The varied ways a misconduct allegation may arise, and the various forums in which misconduct claims can be progressed, means there is no ‘one-size-fits-all’ approach to responding.
Understand your options
There may be a number of options open when responding to a workplace investigation into alleged misconduct. However, because the situation may be unfamiliar, involves short timeframes, and is generally highly stressful, people do not always appreciate their options or weigh them in a considered manner.
Four common options when responding to a workplace misconduct complaint include:
- Obtaining advice and guidance;
- Challenging the process;
- Challenging the allegations; and,
- Initiating ‘without prejudice’ negotiations.
There are many different approaches a person may take and there is generally no one ‘right answer’ given different people will have different priorities. In some cases, there may be multiple strands to the response, with each strand having a distinct purpose but combining to operate together.
Often the work of an employment lawyer involves assisting their client to challenge allegations, raise issues about procedural fairness, and sometimes engage in ‘without prejudice’ negotiations to resolve the problem quickly.
Every case is different. So anybody seeking personalised advice about a specific situation should consult a lawyer as soon as possible, as certain options may cease to be available as time passes. Anderson Legal offers a fixed-price, no-obligation initial consultation for people facing allegations related to misconduct at work (learn more).
Get appropriate support
People facing allegations of misconduct are often instructed by their employers to keep the process confidential. It can make the process feel isolating and disempowering.
Isolation and disempowerment can lead people to feel they are simply subject to the process and that the result will be what it will be. This feeling can undermine the opportunity a person has to put their best foot forward.
An experienced lawyer can help you gain a sense of support and authority.
In dealing with workplace misconduct allegations, it can be surprising how often employers and managers (even with the benefit of advisers), fail to afford procedural fairness, fail to comply with their own policies and procedures, or fail to take into account relevant information.
The question is: How seriously such flaws are taken by decision-makers? The answer may depend, to some degree, on the authority of the person raising the issue. For this reason, having the support and authority of a lawyer on your side can be critical.
Dr Robert Cialdini identified ‘the principle of authority’ as one of the six key principles of influence in his book, “Influence: The Psychology of Persuasion”. It describes the tendency for people to agree or comply with people seen as having authority on a subject. Numerous studies have shown the impact of the ‘principle of authority’ on decision-makers. In the Harvard Business Review, he described the essence of the authority principle in this way:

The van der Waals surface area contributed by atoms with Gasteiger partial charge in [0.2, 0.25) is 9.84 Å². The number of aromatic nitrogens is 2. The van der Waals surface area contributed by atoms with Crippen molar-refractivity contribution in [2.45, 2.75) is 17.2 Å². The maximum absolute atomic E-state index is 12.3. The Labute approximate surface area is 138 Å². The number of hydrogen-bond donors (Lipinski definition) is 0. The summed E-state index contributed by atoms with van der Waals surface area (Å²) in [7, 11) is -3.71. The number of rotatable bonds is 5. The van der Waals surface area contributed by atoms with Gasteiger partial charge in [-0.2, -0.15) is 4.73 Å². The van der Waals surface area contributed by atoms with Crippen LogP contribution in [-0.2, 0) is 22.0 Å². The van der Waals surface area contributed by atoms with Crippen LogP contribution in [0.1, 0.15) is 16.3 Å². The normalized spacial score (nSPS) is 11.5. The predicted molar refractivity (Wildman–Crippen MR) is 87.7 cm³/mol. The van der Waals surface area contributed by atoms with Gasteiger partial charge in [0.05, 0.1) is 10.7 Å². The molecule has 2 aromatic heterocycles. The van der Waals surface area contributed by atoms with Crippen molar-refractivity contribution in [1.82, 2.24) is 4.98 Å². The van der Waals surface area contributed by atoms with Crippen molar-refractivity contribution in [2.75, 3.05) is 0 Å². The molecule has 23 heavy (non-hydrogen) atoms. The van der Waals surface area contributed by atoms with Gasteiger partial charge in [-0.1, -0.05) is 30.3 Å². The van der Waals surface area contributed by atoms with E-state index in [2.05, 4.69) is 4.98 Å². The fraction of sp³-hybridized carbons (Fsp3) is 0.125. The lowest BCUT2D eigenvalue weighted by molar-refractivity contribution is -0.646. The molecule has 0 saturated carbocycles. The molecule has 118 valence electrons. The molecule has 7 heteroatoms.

Two thousand years ago, the Roman poet Virgil offered this simple counsel to those seeking to choose correctly: “Believe an expert.” That may or may not be good advice, but as a description of what people actually do, it can’t be beaten.
So, if you are facing a workplace misconduct allegation, particularly one you feel to be false or unfair, getting a lawyer may assist in your voice being heard. However, the true value of a lawyer should run deeper.
The persuasiveness of the response is critical
While knowing the law is fundamental for a lawyer, so is their expertise as an advocate.
Advocacy is all about persuasion.
Persuasion leads thought and action. As such, in dealing with an allegation related to misconduct, persuasiveness is a critical element in any response.
Work can be one of our defining characteristics, or at least an important part of how we perceive ourselves. So if you have been wrongly accused of misconduct, it is obvious that it should generally be treated as being of the utmost importance.
Experienced lawyers are able to draw on past cases where similar issues were encountered and whether particular strategies or responses were persuasive. This bank of knowledge can be drawn upon to provide expert guidance for anybody newly facing such a situation.
Anderson Legal provides legal advice to executives and employees facing workplace misconduct claims and investigations. Contact this firm for a confidential, fixed-price, and no-obligation initial consultation.